Thursday, February 19, 2009

The New York Times Reports on Education

This story from The New York Times has been widely discussed but not here, until now.
A recent study by researchers at the University of California, Irvine, found that a third of students surveyed said that they expected B’s just for attending lectures, and 40 percent said they deserved a B for completing the required reading.

“I noticed an increased sense of entitlement in my students and wanted to discover what was causing it,” said Ellen Greenberger, the lead author of the study, called “Self-Entitled College Students: Contributions of Personality, Parenting, and Motivational Factors,” which appeared last year in The Journal of Youth and Adolescence.

Professor Greenberger said that the sense of entitlement could be related to increased parental pressure, competition among peers and family members and a heightened sense of achievement anxiety.

Aaron M. Brower, the vice provost for teaching and learning at the University of Wisconsin-Madison, offered another theory.

“I think that it stems from their K-12 experiences,” Professor Brower said. “They have become ultra-efficient in test preparation. And this hyper-efficiency has led them to look for a magic formula to get high scores.”

James Hogge, associate dean of the Peabody School of Education at Vanderbilt University, said: “Students often confuse the level of effort with the quality of work. There is a mentality in students that ‘if I work hard, I deserve a high grade.’ “

In line with Dean Hogge’s observation are Professor Greenberger’s test results. Nearly two-thirds of the students surveyed said that if they explained to a professor that they were trying hard, that should be taken into account in their grade.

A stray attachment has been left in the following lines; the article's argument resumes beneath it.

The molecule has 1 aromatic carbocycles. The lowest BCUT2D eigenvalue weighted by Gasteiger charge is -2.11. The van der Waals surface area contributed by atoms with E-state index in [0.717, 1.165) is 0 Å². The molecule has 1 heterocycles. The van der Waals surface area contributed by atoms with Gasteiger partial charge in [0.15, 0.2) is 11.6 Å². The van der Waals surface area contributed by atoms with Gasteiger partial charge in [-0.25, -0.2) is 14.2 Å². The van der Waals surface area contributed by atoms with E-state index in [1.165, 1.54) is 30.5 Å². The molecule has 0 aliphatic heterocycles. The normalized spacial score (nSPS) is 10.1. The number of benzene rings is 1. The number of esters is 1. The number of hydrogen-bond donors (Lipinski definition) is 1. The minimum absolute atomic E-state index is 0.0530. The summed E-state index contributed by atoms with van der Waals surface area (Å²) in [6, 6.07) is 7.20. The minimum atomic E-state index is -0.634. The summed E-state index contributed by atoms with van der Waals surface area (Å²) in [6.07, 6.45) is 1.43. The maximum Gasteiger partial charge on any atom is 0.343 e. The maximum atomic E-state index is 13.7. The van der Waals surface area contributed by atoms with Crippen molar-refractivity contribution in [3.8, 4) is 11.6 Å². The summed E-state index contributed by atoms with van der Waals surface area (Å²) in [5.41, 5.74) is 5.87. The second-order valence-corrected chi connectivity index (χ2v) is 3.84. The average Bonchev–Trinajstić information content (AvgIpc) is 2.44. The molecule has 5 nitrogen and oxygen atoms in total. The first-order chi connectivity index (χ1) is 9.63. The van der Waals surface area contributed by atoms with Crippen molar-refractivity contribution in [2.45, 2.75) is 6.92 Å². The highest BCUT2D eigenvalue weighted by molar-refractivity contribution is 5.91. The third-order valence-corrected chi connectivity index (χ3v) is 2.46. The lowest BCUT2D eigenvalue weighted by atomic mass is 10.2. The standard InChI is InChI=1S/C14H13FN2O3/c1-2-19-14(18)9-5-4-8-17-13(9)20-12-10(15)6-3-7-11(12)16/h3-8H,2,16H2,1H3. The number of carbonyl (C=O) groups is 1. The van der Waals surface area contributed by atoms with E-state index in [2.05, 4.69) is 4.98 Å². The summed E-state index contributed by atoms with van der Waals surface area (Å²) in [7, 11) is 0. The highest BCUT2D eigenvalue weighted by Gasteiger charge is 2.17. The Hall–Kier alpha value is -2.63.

In one of my classes, I am rather unimpressed with my students as most of the them are failing to put in any effort whatsoever. What concerns me most seems to be a total lack of curiosity, which develops even before the students decide as to whether or not they should put any effort into an assignment. They do not seem to read and I mean read anything-- whether it is The New York Times, the books for their course, or literature. [On a side note- I did not assign a textbook this Spring because I could give them notes and readings to avoid over-paying for a text that they would not open.]

The larger issue is cultural and structural: what is the best way to prepare students for higher education so they will develop a sense of curiosity? If you developed this then I do not think that grades would be the focus.

8 comments:

The Roof Almighty said...

Scantron testing and Powerpoint presentations.

The Roof Almighty said...

Sarcasm aside:

Harrogate and I have bben talking about this since...2005? Since Hurricane Rita came through?

My read on the situation (and I noticed it first at a Community College, and then later at the "real" University we all frequented) is not that they have no curiosity, as a whole, but that they have been taught not to communicate it with the world.

The freedom to write "I believe" essays FLOORS them-- too bad that I spend all semester trying to break them of their habit.

I have an assignment which prompts them to evaluate a hobby or pastime against an outside observer who doesn't understand the hobby's appeal (how do you explain fantasy footbal drafts to a girl, a "real" sports fan, or ME? How do you defend reading comics to a literature teacher?).

Every semester, I have to pull teeth to get several students to admit to liking ANYTHING. I still alwayys end up with the odd "I like playing baseball" or "I like action movies" which commit only to strict normality.